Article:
Heliamphora Care

Heliamphora Care

No terrariums. No myths. No nonsense.
Get the straight facts from the guys who have grown and propagated thousands of carnivorous plants every year since 1995.

Heliamphora, commonly called Sun or Marsh Pitchers, are perhaps the most mystifying and elegant of all pitcher plants. In contrast to the gaudy Nepenthes or imposing Sarracenia, a full-grown Sun Pitcher represents more the suggestion of carnivory than a declaration. They help us imagine what the first pitcher plants may have looked like. Hailing from the remote tabletop mountains of northern South America, some Heliamphora barely seem to be more than rolled leaves, while others have developed the flamboyant colors like their northern relatives the Sarracenia. A mature Heliamphora is stunning and will often mesmerize those seeing it for the first time. Currently, more or less fifteen species have been identified, but the most common one found in cultivation is a naturally occurring hybrid, Heliamphora heterodoxa x minor.

Heliamphora grow very slowly. A juvenile plant might not produce its first adult pitcher until it is 5 years old, and it might be another 5 years before it produces its first flower!

If you’ve successfully grown Nepenthes and other tropical carnivorous plants in the past, you will enjoy the challenge of keeping Heliamphora. If you’re new to growing carnivorous plants, gain some experience with other plants first. Read The Ultimate Carnivorous Plant Guide for Beginners to learn more about growing some of the easier and more common plants in cultivation.

Range

Heliamphora are native to the tepuis (tabletop mountains) of Venezuela, with a more limited distribution in northern Brazil and southern Guyana.

Where to Grow

Heliamphora prefer very stable growing conditions. They will acclimate to lower humidity if the temperatures are relatively stable throughout the day. Large fluctuations in both humidity and temperature will slow this plant down even further, and can even cause them to drop their leaves. However, many growers have had success growing Heliamphora in sunny, draft-free windowsills where temperatures remain between 60° and 80°F (16° and 27°C), both day and night. Otherwise, this is one of the few exceptions in which a well-ventilated terrarium may be a good option, to stabilize both temperature and humidity.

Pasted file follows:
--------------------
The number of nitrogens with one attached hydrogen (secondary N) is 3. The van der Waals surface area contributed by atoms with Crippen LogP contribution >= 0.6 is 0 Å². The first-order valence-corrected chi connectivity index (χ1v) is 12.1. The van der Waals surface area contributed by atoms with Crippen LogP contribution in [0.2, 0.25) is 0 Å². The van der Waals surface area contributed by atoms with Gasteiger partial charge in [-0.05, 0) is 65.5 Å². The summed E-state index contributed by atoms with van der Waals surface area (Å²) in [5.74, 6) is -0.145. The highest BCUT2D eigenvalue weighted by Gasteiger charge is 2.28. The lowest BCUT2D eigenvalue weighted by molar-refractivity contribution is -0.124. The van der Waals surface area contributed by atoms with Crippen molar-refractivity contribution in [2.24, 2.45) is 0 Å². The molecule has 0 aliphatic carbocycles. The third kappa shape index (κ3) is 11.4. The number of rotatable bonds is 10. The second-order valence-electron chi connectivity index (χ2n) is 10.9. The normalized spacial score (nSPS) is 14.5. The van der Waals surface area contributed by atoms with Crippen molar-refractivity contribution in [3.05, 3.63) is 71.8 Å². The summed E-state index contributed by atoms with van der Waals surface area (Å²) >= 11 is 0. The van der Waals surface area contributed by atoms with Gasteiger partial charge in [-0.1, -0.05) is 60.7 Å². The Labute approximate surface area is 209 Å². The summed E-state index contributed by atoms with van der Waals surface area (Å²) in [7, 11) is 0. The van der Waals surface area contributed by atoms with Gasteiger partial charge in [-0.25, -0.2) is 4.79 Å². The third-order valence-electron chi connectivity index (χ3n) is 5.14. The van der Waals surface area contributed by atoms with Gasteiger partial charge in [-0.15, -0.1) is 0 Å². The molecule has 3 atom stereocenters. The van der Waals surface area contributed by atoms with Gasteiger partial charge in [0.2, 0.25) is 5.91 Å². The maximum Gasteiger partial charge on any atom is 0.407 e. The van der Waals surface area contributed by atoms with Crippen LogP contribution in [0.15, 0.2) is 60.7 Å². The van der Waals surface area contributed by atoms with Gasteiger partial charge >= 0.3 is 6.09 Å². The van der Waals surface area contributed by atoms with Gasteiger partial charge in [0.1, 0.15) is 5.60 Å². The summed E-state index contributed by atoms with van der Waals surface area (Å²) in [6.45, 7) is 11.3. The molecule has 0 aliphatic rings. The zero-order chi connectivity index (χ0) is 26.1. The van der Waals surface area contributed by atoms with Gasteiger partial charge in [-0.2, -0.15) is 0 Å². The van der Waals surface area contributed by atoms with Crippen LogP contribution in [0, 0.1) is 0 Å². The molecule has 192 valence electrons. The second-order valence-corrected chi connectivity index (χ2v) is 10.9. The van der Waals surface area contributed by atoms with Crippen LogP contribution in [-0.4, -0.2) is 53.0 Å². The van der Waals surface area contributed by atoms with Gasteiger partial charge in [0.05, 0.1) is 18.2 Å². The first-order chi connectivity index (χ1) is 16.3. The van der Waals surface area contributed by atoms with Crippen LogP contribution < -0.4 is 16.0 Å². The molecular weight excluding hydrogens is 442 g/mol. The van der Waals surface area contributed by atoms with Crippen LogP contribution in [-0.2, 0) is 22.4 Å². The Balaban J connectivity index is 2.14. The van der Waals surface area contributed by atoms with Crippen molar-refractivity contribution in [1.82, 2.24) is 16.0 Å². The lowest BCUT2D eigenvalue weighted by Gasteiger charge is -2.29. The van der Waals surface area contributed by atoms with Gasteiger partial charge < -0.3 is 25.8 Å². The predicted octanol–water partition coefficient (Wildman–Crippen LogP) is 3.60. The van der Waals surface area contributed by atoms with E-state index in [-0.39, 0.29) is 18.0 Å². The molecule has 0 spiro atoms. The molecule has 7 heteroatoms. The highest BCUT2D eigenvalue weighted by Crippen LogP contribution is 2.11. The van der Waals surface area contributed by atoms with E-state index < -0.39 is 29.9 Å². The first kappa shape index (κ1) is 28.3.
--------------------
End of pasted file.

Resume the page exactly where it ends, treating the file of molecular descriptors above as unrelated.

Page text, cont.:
Sunlight

Heliamphora require a fair amount of sunlight, which can be a bit of a dilemma for the first-time grower. In most homes, increasing the sunlight also means increasing the ambient temperature, which will work against the plant (their wild habitat is tropical highland, where it is both bright and cool). If you are growing your plant in an open terrarium, you will need to use artificial lighting. Never give your plant direct sunlight while it's in a terrarium - this is like parking your car in the sun, and your plant will bake. Use 40-watt fluorescent tubes. You may also use compact fluorescent bulbs, but make sure they are equivalent to 100 watts or more. Keep the light source approximately 6-8 inches above the plant. The light should be on for 16 hours during spring and summer, and 12 hours during fall and winter. Avoid using incandescent bulbs. They produce too much heat and the wrong light spectra.
Many Heliamphora will develop rich colors if given bright sunlight.

Water

Heliamphora do not do well sitting in water. Keep your plant in no more than 1/4-inch of water in its tray. This helps keep the soil moist at all times, and provides some humidity around the plant, while keeping the media aerated, free of standing water.

Another option is to simply water the plant several times weekly. Pour water over the pitchers and into the soil. It is all right if water gets in their pitchers, this happens naturally in the wild when it rains. Make sure the soil never dries out and establish a water routine. On hot days, it may be a good idea to water in the morning and in the evening, but it's preferable that Heliamphora don't experience temperatures above the mid-80s F (28 deg. C.).

Regardless of your watering method, use mineral-free water whenever possible.

Soil

The soil needs to be both well-aerated and retentive of moisture. If possible, use live sphagnum moss. Otherwise, a simple mix of equal parts dry long-fiber sphagnum moss and perlite will work. This mixture provides excellent drainage and aeration. Avoid using potting soil, compost and fertilizer.